The radiator is of a new type located above the motor and securely braced by stream-lined steel tubes to the upper wings. This new disposition does not appreciably interfere with the vision of either pilot or observer. The control system is optional. It may be either a three-in-one or the standard "Dep." The three-in-one is composed of a vertical column with the wheel for the rudder, lateral movement of the column, for the ailerons and rocking fore-and-aft for the elevators.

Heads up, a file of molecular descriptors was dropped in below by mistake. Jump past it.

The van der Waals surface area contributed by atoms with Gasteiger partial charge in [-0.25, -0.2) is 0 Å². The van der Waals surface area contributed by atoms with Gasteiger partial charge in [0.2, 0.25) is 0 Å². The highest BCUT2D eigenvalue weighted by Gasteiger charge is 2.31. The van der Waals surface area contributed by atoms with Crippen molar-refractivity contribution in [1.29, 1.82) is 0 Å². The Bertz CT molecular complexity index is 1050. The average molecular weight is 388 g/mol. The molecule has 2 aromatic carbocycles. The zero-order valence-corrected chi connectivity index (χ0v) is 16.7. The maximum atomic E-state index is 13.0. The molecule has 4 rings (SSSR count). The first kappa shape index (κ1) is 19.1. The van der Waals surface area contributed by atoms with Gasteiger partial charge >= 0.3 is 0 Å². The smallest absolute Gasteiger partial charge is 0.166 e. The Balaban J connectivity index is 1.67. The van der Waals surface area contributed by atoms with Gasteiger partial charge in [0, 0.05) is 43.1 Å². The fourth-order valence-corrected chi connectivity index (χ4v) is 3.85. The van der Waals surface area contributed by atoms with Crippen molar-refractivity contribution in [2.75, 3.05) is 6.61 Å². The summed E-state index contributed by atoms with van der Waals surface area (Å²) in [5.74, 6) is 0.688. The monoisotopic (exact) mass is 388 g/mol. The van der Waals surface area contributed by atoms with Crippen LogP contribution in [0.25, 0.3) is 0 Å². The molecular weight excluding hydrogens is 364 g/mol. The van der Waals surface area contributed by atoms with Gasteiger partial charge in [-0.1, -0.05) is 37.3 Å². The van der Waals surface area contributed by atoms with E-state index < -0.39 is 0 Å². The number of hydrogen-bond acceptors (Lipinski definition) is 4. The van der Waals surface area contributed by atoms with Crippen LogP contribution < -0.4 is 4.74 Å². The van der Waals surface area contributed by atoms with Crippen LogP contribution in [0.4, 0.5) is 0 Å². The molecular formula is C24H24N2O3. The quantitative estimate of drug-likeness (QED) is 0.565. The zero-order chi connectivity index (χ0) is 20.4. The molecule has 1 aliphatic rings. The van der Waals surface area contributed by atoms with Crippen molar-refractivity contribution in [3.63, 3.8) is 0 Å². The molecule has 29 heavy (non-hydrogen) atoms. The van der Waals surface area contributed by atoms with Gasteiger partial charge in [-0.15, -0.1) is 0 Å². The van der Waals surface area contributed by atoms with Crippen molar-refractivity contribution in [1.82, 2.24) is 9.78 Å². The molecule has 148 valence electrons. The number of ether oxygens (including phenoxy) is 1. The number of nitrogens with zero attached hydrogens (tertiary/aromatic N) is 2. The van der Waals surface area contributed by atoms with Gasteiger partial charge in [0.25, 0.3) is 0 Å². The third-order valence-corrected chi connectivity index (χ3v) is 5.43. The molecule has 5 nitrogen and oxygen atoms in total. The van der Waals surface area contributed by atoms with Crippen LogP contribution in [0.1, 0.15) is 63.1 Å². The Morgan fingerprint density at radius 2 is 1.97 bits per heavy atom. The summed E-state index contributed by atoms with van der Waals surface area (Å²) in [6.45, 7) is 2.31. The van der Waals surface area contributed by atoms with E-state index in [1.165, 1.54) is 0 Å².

The following are the general specifications of this machine :- Overall length, 26 ft. 8 1/2 ins.; overall height, 11 ft. 4 ins.; span (upper), 50 ft. 8 1/2 ins., (lower), 36 ft. 10 3/4 ins.; chord, 5 ft. 6 ins.; gap, 6 ft. ; area, upper 232 sq. ft., lower 178 sq. ft.; total supporting surface, 458 sq. ft. Loading per sq. ft., 6,25 lbs.; loading per b.h.p., 19 lbs.; speed range, 47-86 m.p.h.; climb, 3,500 ft. in 10 mins.; gliding angle, 1 in 8; capacity of petrol tanks, 70 galls.; oil tank, 9,5 galls.; petrol and oil consumption per, hour, 14,2 galls, and 12,5 lbs. respectively. Weight, empty, without power plant, 1,107 lbs.; power plant, 798 lbs.; fuel, &c, for 4 hrs. flight, 480 lbs.; useful load, 503 lbs.; total gross weight, 2,880 lbs.